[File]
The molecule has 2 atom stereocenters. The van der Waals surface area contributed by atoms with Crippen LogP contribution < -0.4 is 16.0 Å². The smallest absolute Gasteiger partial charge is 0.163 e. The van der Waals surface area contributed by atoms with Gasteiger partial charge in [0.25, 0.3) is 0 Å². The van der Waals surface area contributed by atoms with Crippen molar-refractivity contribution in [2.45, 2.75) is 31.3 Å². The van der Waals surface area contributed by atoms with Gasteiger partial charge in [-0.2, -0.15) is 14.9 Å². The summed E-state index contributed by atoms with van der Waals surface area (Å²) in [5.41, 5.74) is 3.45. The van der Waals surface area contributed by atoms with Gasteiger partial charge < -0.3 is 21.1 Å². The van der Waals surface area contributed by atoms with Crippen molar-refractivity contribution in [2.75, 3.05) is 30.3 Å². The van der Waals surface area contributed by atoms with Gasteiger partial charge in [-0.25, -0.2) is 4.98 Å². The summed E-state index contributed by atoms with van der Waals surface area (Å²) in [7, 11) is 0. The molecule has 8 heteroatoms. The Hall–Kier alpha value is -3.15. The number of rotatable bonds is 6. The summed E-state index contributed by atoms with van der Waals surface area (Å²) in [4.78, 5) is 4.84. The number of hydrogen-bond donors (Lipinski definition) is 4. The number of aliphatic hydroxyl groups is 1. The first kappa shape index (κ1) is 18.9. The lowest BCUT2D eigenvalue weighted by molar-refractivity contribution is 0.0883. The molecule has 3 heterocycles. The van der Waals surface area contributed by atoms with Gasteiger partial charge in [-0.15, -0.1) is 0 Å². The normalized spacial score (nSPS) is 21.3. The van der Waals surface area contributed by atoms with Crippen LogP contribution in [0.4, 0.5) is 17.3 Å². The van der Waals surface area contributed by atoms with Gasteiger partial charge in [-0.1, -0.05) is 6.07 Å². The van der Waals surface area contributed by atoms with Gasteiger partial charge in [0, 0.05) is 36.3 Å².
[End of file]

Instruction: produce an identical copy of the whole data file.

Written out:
The molecule has 2 atom stereocenters. The van der Waals surface area contributed by atoms with Crippen LogP contribution < -0.4 is 16.0 Å². The smallest absolute Gasteiger partial charge is 0.163 e. The van der Waals surface area contributed by atoms with Gasteiger partial charge in [0.25, 0.3) is 0 Å². The van der Waals surface area contributed by atoms with Crippen molar-refractivity contribution in [2.45, 2.75) is 31.3 Å². The van der Waals surface area contributed by atoms with Gasteiger partial charge in [-0.2, -0.15) is 14.9 Å². The summed E-state index contributed by atoms with van der Waals surface area (Å²) in [5.41, 5.74) is 3.45. The van der Waals surface area contributed by atoms with Gasteiger partial charge < -0.3 is 21.1 Å². The van der Waals surface area contributed by atoms with Crippen molar-refractivity contribution in [2.75, 3.05) is 30.3 Å². The van der Waals surface area contributed by atoms with Gasteiger partial charge in [-0.25, -0.2) is 4.98 Å². The summed E-state index contributed by atoms with van der Waals surface area (Å²) in [7, 11) is 0. The molecule has 8 heteroatoms. The Hall–Kier alpha value is -3.15. The number of rotatable bonds is 6. The summed E-state index contributed by atoms with van der Waals surface area (Å²) in [4.78, 5) is 4.84. The number of hydrogen-bond donors (Lipinski definition) is 4. The number of aliphatic hydroxyl groups is 1. The first kappa shape index (κ1) is 18.9. The lowest BCUT2D eigenvalue weighted by molar-refractivity contribution is 0.0883. The molecule has 3 heterocycles. The van der Waals surface area contributed by atoms with Gasteiger partial charge in [-0.15, -0.1) is 0 Å². The normalized spacial score (nSPS) is 21.3. The van der Waals surface area contributed by atoms with Crippen LogP contribution in [0.4, 0.5) is 17.3 Å². The van der Waals surface area contributed by atoms with Gasteiger partial charge in [-0.1, -0.05) is 6.07 Å². The van der Waals surface area contributed by atoms with Gasteiger partial charge in [0, 0.05) is 36.3 Å².